Home > Reimagining brief interventions for alcohol: towards a paradigm fit for the twenty first century?

McCambridge, Jim (2021) Reimagining brief interventions for alcohol: towards a paradigm fit for the twenty first century? Addiction Science & Clinical Practice, 16, (1), p. 41. https://dx.doi.org/10.1186%2Fs13722-021-00250-w.

External website: https://www.ncbi.nlm.nih.gov/pmc/articles/PMC82434...

INEBRIA Nick Heather Lecture 2019: This lecture celebrates the work of Nick Heather in leading thinking in respect of both brief interventions and wider alcohol sciences.

There is no longer support for the idea that brief intervention programmes alone can contribute meaningfully to the improvement of population health relating to alcohol. As a result, calls for major innovations and paradigm shifts grow, notably among research leaders. This paper briefly examines the history of the development of the evidence-base from the landmark World Health Organisation projects on Screening and Brief Intervention (SBI) in the 1980s onwards. Particular attention is given to weaknesses in the theorisation of social influence and interventions design, and declining effect sizes over time. Although the old SBI paradigm may be exhausted where it has been applied, it has not been replaced by a new paradigm. Alcohol marketing encourages heavy drinking and today may have more powerful effects on thinking about alcohol, and about alcohol problems, than previously. The nature of the societal challenge being faced in an alcogenic environment in which alcohol is widely promoted and weakly regulated underpins consideration of the possibilities for contemporary evidence-informed public health responses. Evidence-informed perspectives in discourses on alcohol problems need to be strengthened in redeveloping rationales for brief interventions. This process needs to move away from sole reliance on a model based on a two-person discussion of alcohol, which is divorced from wider concerns the person may have. Reimagining the nature of brief interventions involves incorporating digital content, emphasising meso-level social processes based on material that people want to share, and seeking synergies with macro-level population and media issues, including alcohol policy measures.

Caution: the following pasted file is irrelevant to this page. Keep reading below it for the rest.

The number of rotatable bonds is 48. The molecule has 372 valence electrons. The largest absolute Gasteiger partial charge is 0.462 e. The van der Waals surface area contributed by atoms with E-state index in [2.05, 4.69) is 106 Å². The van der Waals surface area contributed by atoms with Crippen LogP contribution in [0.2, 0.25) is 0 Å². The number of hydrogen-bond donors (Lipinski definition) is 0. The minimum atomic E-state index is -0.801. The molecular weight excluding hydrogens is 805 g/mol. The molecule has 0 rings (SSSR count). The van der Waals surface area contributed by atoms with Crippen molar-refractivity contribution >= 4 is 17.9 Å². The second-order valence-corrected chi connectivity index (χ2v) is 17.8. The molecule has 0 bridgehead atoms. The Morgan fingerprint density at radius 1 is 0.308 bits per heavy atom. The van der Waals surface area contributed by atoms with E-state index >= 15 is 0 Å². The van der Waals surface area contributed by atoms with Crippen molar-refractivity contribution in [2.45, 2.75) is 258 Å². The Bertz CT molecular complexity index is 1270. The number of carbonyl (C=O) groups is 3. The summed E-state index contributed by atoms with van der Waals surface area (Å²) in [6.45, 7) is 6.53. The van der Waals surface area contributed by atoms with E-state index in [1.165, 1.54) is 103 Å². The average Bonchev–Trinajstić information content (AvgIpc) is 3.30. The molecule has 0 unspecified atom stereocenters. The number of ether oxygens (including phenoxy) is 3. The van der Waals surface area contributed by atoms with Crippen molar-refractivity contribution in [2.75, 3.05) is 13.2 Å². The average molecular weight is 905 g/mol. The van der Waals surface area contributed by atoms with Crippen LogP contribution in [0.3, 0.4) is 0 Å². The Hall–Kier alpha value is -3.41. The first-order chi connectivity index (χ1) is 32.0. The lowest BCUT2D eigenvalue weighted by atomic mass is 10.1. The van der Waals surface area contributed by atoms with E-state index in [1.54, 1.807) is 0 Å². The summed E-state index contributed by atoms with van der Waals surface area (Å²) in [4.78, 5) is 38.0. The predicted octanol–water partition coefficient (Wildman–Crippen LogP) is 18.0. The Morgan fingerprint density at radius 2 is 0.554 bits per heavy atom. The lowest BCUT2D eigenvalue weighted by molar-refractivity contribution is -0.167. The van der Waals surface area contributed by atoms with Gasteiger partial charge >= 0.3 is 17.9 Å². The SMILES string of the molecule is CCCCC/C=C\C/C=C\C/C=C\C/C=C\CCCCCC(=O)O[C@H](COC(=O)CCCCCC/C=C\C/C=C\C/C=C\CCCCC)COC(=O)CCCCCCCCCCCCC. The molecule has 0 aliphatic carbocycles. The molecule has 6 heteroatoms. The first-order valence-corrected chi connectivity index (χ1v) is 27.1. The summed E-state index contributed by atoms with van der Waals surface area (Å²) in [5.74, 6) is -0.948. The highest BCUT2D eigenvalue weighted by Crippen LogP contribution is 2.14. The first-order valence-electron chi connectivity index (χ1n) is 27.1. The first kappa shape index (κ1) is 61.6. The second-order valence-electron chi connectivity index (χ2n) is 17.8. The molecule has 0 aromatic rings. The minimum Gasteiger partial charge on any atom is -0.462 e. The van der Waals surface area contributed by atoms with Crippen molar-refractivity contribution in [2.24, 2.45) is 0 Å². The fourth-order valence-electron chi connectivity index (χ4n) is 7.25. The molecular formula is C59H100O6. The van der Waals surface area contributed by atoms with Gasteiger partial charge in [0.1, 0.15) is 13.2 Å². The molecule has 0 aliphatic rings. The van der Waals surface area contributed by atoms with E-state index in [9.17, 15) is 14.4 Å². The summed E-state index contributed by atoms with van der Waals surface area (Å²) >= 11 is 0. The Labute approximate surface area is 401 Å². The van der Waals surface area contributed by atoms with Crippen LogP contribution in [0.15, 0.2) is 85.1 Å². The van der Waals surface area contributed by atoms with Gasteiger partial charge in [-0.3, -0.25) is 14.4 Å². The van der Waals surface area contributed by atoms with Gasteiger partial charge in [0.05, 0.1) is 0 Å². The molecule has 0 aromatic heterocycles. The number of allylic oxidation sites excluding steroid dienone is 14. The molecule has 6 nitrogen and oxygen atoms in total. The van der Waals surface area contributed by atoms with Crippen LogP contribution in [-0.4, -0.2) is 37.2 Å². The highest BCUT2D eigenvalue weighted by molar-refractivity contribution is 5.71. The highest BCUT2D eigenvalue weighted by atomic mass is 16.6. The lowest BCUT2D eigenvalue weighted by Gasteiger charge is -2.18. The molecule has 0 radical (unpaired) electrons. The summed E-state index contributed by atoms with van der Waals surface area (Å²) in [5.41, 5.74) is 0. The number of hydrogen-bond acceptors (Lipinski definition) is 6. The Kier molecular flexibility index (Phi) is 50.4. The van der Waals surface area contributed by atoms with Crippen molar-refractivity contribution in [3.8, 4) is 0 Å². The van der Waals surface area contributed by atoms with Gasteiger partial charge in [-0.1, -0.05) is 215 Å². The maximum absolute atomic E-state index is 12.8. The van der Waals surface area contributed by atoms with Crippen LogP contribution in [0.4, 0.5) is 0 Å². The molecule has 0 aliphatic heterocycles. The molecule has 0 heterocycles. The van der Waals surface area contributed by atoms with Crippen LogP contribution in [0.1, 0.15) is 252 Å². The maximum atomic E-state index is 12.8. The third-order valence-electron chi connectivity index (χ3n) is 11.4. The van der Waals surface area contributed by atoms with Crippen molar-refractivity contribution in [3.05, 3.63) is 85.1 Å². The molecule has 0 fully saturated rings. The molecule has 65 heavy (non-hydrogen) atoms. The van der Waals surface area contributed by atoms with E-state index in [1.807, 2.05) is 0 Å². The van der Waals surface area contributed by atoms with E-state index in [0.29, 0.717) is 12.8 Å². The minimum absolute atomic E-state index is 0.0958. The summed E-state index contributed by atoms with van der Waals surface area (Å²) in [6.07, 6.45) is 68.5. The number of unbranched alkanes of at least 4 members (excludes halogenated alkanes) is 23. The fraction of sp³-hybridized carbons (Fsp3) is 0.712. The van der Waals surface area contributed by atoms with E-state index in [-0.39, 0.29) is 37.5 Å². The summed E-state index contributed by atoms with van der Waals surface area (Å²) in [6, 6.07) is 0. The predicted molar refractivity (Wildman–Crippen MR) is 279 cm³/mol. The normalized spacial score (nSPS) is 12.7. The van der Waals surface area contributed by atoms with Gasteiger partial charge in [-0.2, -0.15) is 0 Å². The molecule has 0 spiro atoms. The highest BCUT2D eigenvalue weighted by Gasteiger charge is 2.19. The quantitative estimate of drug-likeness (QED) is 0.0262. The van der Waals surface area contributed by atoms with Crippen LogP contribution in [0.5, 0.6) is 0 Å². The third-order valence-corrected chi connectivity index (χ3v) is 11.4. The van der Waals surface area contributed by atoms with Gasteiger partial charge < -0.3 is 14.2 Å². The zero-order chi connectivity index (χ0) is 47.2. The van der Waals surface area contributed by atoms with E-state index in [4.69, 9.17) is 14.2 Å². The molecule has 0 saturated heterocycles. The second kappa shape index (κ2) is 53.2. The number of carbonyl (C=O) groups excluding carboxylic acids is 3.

Current versions of brief interventions may be simply too weak to contend with the pressures of an alcogenic environment. A new generation of brief interventions could have a key role to play in developing multi-level responses to the problems caused by alcohol.

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